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ThinKing May 2020: Green, robust and reasonably priced



New plant technology for manufacturing sustainable high-performance fibres.

Is it possible to manufacture carbon fibres from renewable raw materials that have the same tensile strength values as high-performance fibres made of polyacrylonitrile (PAN)? And at a significantly lower price? Sometimes, all that is needed is to optimise one step in a process to open up a whole new range of possibilities for a material. German plant engineering company centrotherm has developed a low-pressure technology that operates in a defined process atmosphere, with low amounts of process gas and quasi-digital temperature zones. The result are low-cost carbon fibres made from alternative resources, with a significantly lower carbon footprint.

The Development Agency for Lightweighting Baden-Württemberg presents this innovation in its May 2020 edition of ThinKing. Under this label, Leichtbau BW GmbH provides a platform every month for new innovative lightweighting products or services from Baden-Württemberg.

At a glance:
- Low-cost: Price reduction of 25 percent for carbon fibres
- Green: Precursors made of renewable raw materials (cellulose)
- Robust: Same tensile strength values as with PAN precursors
- Less CO2: Carbon footprint is reduced by about 30 percent through the use of renewable raw materials and energy-efficient fibre production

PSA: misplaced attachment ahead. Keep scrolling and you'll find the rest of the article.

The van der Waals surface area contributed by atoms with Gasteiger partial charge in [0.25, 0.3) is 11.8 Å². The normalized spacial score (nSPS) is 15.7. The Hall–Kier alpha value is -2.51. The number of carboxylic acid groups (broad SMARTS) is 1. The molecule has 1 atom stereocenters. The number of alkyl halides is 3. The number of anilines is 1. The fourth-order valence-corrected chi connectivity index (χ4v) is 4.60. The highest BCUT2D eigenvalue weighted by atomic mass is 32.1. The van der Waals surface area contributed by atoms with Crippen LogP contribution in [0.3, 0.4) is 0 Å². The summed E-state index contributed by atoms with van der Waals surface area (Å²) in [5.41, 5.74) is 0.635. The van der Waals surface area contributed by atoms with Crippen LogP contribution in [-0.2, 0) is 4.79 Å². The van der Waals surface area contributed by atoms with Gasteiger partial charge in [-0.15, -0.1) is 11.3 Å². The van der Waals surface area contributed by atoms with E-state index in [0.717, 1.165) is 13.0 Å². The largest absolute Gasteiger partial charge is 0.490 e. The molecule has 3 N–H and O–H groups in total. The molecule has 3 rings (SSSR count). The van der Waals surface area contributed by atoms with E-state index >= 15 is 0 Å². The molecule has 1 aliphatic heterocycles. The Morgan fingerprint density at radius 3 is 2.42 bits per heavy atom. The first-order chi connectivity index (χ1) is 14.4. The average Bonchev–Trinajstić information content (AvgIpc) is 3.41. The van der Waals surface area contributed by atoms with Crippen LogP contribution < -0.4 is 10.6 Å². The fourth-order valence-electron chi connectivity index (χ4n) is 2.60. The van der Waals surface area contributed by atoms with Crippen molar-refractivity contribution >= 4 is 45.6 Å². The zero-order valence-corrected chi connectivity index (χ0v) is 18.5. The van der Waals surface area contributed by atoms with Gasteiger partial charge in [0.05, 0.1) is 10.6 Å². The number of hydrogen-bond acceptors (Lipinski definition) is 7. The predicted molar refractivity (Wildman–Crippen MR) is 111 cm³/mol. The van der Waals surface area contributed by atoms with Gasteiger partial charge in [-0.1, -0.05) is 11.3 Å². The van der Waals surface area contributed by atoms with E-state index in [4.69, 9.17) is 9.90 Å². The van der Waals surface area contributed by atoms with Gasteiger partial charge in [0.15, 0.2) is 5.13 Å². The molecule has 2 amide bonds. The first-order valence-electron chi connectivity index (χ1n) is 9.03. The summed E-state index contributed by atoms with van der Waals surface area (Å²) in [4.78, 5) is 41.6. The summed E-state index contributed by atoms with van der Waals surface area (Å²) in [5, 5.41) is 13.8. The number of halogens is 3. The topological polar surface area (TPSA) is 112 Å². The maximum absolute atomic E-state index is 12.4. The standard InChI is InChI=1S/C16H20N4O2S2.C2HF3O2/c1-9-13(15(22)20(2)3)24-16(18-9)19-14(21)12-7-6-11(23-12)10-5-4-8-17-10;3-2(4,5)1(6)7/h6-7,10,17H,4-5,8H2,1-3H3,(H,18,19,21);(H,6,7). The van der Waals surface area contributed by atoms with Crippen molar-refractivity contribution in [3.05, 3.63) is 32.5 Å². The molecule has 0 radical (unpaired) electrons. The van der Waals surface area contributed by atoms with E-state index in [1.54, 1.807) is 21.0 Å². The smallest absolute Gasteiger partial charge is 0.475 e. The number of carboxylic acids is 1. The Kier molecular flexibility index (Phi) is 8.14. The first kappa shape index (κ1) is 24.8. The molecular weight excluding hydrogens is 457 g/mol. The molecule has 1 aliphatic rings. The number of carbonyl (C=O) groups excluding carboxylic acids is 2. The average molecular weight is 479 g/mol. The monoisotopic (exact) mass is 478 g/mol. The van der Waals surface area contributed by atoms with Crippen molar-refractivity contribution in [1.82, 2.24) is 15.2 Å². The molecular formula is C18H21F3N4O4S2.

- Faster: Process time is reduced by more than a third

Lightweighting is all about having the right material in the right place. Carbon fibres are a comparatively expensive material. The high cost is a result of the purchase price of the starting material, PAN, on the one hand, and the energy-intensive manufacturing process of the high-performance fibres on the other. Depending on quality, the market price for carbon fibres made of PAN is currently around 14 to 20 euros per kilogram.

Andreas Keller, Senior Manager New Technologies at centrotherm international, explains: “We took a closer look at the process step of stabilisation. There was significant potential for improvement in the previous production process for carbon fibres, which uses a circulating air furnace.” Thus, centrotherm’s low-pressure process for fibre stabilisation takes a completely new approach. The most important difference is that the process is run under low pressure and the fibre passes through defined temperature zones. The system module can be seamlessly integrated into the overall process and can replace the previous circulating air furnace.

Low pressure and accurate temperature control
The stabilisation process is a slowed exothermic reaction. It is necessary to slow the reaction as otherwise the fibres would burn due to the oxygen content of the surrounding air. The new low-pressure technology operates with negative pressure in the process chamber; therefore the oxygen concentration is lower. This eliminates the need for an expensive protective gas such as that used in a circulating air furnace. In addition, the negative pressure in the process chamber extracts water and oxygen from the precursors even at a comparatively low temperature, which has a positive effect on the fibre and also on the quality of the waste gas. Following this first heating stage, the fibre is then rapidly heated further in line with the degree of carbonisation. This is done to achieve optimised stabilisation within a process time that is just over a third shorter than usual.